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The Prospect Island Restoration Project is designed to restore shallow water tidal habitat in the northern Sacramento-San Joaquin Delta. The Department of Water Resources and the U.S. Army Corps of Engineers sponsor the project with funding support from California Urban Water Agencies via CALFED's Category III Program. Presently, no funds have been allocated for monitoring. DWR is requesting that Category III fund three years of post-project monitoring with focus on the following elements: fish, wildlife, water quality, vegetation, phytoplankton, zooplankton, benthos, bathymetry and organic carbon. An IEP Project Work team would conduct three years of monitoring beginning in November 2000. Costs are estimated to be approximately $850,000 the first year, and $750,000 the following two years for a total of $2.3 million dollars. A description of project objectives and monitoring questions and objectives that will help determine whether the Prospect Island project is succeeding or failing as a restoration site is presented in the following section. A summary of target animals and habitat types is found in Table 1; a summary of the proposed monitoring plan is in Table 2; and detailed descriptions of the monitoring elements are presented in Appendices A through J. Figure 2 shows the sampling sites for the different monitoring elements.

Prospect Island is a pilot project and therefore it is important to evaluate the extent restoration activities result in beneficial conditions for targeted aquatic, terrestrial and avian species. Results of the monitoring will be presented in the IEP Newsletter and annual reports submitted to the IEP for publication. A comprehensive report will be prepared after three years of sampling. All data collected will be stored on the IEP home page and will be accessible to the public. The proposed Prospect Island monitoring plan adheres to IEP QA/QC guidelines as referenced in Appendix J.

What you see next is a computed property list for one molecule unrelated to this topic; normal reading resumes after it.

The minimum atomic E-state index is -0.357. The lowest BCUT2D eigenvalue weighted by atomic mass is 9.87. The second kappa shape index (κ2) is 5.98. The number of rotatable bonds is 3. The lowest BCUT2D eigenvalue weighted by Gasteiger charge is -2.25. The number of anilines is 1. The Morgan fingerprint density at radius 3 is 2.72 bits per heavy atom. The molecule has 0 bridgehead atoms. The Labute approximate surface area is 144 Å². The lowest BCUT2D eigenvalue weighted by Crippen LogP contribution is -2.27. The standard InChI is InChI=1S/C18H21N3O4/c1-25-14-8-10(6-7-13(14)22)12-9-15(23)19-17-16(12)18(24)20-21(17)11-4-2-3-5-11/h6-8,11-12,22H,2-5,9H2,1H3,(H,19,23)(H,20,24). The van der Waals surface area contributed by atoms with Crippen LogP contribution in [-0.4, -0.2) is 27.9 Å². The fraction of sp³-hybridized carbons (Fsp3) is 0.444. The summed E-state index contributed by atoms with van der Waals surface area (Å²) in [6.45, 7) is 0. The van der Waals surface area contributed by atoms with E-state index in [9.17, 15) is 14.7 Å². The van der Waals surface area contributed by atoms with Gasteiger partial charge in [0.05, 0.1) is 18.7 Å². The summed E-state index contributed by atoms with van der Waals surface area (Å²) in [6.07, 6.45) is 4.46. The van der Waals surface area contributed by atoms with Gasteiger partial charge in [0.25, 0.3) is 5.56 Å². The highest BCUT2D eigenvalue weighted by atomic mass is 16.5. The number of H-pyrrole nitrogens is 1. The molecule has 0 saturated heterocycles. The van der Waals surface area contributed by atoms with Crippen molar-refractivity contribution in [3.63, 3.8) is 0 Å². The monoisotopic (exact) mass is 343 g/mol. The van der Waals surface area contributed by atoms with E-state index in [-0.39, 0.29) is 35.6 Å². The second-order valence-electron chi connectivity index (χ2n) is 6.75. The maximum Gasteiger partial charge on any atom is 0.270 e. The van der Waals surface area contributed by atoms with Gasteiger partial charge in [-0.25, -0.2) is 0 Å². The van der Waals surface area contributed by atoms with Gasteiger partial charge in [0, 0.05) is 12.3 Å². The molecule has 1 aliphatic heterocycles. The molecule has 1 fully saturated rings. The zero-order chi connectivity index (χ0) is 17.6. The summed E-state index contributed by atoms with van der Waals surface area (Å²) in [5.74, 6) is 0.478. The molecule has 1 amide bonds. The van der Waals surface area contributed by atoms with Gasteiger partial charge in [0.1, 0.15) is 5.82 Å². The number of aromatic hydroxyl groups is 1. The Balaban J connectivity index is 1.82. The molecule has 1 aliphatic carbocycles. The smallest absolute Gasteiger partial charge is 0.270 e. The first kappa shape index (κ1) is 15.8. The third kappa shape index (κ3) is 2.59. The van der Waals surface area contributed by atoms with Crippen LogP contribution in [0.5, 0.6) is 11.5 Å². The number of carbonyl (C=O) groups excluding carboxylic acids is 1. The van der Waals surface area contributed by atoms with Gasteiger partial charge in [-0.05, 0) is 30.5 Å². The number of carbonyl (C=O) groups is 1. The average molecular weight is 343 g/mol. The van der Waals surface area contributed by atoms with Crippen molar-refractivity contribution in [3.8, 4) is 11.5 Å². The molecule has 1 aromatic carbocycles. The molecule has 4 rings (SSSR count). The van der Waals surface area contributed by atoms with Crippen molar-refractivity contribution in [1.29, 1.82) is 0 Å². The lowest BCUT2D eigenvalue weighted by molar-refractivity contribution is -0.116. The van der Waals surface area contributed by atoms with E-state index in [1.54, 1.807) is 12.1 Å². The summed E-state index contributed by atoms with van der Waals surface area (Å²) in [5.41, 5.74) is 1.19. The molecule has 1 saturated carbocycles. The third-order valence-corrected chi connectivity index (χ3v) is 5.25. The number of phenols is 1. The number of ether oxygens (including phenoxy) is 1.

The monitoring plan is designed to provide information in three areas. The first is ecological processes taking place on the island as a result of restoration activities (subsidence or erosion of habitat features, water circulation patterns as a result of location of the breaches); the second is success of the project through use of habitat by targeted species; the third is flux of organic carbon from the restored habitat to Delta channels (organic carbon is important as a potential food source for organisms downstream and for its potential effects on drinking water quality). In each case, the information provided will enable the use of adaptive management principles to help guide the successful restoration of similar projects through the Delta. However, it is important to note that this proposal covers only three years of monitoring. Ideally, monitoring should continue until biological and physical project features stabilize, a period of at least 10-15 years. Finally, it is important to establish a precedent for post-project monitoring for future restoration projects in the Delta. It is our hope that the Prospect Island monitoring plan will be used as a baseline plan for the monitoring of future restoration projects.

Leo Winternitz,
Environmental Program Manager
Department of Water Resources